Abstract MP077: Dietary Sodium Potassium Ratio as a Risk Factor for Stroke, Cardiovascular Diseases and All-cause Death Among Japanese: Nippondata80.
Objective Japanese have higher intake of sodium and lower intake potassium than Western countries. We evaluated the impact of Sodium potassium ratio on mortality from stroke, cardiovascular diseases (CVD) and all causes using 24 year follow-up data of population randomly selected from Japanese at National cardiovascular Survey in 1980.
Method Participants with age 30 years old or more (n=10536) in the 1980 National Cardiovascular Survey was followed-up for 24 years with a follow-up rate of 92%. We combined individual National Nutrition Survey data conducted for the same participants. Participants without hypertensive treatment and without past histories of stroke and acute myocardial infarction (n = 8982) were divided into quintile according to sodium potassium ratio assessed by 3 day dietary record method at the baseline survey. Observed number of death during follow-up was 1938. Under line causes of death were identified by using Vital Statistics,Japan. Age adjusted and multi-adjusted hazard ratio was calculated using.Cox’s proportional hazard model.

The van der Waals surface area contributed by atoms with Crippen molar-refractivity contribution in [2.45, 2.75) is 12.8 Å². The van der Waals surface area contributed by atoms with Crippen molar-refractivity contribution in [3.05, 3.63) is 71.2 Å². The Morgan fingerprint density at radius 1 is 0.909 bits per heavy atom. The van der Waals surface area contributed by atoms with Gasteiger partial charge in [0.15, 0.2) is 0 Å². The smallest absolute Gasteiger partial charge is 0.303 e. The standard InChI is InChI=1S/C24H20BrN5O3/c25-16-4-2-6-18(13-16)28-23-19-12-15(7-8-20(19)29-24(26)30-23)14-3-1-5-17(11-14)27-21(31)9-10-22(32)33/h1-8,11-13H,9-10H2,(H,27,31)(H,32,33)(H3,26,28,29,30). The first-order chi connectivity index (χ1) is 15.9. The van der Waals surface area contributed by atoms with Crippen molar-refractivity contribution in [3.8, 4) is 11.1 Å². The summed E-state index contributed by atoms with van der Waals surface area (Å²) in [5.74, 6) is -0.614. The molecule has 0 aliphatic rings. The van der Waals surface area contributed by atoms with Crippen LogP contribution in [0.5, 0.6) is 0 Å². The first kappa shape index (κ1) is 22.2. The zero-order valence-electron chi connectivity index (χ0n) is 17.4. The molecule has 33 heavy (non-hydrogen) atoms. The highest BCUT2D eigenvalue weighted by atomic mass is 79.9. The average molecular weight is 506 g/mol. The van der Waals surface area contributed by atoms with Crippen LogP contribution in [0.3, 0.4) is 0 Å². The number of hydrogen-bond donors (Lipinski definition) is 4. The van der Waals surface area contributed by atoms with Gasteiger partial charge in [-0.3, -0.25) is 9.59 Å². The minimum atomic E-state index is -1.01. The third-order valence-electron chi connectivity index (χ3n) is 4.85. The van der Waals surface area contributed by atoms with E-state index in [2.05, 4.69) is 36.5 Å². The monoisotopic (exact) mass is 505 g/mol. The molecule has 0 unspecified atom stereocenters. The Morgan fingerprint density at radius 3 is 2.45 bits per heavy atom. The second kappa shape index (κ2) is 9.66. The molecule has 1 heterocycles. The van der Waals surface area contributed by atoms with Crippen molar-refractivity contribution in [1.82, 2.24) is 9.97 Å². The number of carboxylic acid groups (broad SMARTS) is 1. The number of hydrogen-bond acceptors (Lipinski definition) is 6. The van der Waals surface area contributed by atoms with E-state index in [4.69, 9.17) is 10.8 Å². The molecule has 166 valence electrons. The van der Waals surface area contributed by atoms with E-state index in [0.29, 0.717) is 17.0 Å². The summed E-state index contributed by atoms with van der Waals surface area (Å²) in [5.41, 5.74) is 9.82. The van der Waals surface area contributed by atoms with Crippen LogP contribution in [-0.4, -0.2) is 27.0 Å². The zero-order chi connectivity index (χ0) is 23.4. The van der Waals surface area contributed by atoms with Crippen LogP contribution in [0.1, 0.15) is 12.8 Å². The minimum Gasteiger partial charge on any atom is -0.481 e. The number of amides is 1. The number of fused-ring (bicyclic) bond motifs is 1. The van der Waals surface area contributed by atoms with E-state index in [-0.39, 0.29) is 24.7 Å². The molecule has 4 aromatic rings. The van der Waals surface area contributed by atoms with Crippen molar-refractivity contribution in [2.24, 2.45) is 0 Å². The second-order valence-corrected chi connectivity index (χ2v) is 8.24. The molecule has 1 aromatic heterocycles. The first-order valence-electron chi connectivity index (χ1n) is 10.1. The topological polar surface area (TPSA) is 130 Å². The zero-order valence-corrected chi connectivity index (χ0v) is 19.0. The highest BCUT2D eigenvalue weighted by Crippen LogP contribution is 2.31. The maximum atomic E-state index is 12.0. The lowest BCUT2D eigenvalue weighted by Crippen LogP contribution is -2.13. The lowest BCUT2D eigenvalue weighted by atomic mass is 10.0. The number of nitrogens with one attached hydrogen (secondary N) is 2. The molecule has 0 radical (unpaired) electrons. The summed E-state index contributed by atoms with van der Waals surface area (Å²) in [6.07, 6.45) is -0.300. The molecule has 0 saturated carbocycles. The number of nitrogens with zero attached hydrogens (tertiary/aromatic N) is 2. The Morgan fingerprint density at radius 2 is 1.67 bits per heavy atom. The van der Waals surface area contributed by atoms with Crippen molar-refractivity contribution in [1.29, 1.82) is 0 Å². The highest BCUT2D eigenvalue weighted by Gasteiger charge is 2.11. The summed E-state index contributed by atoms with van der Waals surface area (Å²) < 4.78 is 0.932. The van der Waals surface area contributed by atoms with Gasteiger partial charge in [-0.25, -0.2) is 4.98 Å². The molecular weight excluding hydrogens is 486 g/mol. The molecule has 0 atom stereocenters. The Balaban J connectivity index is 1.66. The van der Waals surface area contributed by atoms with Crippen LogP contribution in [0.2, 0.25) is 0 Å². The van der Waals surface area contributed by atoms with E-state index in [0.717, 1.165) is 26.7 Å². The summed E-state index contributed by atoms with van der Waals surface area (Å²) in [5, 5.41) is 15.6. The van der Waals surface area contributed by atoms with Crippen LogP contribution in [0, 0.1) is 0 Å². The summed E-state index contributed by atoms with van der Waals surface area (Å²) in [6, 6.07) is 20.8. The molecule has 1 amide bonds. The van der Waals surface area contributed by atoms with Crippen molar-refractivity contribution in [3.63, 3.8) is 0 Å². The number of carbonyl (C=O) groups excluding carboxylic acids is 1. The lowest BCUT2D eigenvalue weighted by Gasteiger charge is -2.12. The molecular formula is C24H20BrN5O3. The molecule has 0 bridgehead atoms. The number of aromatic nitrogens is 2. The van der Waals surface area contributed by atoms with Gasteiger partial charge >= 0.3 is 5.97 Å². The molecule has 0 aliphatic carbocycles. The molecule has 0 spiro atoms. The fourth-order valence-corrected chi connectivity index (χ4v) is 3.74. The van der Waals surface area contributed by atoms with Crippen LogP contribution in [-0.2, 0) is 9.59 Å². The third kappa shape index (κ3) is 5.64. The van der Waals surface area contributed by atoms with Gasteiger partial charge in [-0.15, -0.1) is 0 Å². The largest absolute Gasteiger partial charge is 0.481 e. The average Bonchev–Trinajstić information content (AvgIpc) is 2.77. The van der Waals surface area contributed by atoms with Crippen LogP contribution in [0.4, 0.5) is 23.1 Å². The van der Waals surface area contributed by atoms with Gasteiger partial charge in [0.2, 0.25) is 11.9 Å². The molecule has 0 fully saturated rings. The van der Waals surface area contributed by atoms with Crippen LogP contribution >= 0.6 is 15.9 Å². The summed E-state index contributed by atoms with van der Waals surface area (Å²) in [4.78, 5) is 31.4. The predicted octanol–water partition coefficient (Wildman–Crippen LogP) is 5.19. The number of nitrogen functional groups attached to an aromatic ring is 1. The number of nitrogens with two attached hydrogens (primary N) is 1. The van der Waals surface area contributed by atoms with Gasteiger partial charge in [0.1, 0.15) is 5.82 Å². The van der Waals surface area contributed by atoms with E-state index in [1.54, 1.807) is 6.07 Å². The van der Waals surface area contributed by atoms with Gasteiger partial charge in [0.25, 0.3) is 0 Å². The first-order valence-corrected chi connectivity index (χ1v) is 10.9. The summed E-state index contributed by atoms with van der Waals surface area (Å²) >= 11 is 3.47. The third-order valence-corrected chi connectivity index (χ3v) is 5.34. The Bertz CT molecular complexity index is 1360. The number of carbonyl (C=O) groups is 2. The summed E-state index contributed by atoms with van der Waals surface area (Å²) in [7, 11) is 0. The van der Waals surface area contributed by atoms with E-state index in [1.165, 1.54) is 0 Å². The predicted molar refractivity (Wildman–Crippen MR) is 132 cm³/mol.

Results Mean intake of Sodium and potassium at the baseline was 242 and 208 mEq, and 77.7 and 70.8 mEq for men and women, respectively. Sodium potassium ratio was significantly related to mortality from stroke, cardio vascular diseases and all causes of death among men and for all adjusting other major risk factors. Multi-adjusted hazard ratio (95% confidence interval) of mortality from all causes, CVD and stroke for both sexes with one quintile of sodium potassium ratio was 1.04(1.01-1.08), 1.08(1.02-1.14) and 1.14 (1.05-1.24). Relationship was still significant after adjusting SBP levels.
Conclusion Sodium potassium ratio was significant risk factor for death from all causes, CVD and stroke among Japanese.
- © 2012 by American Heart Association, Inc.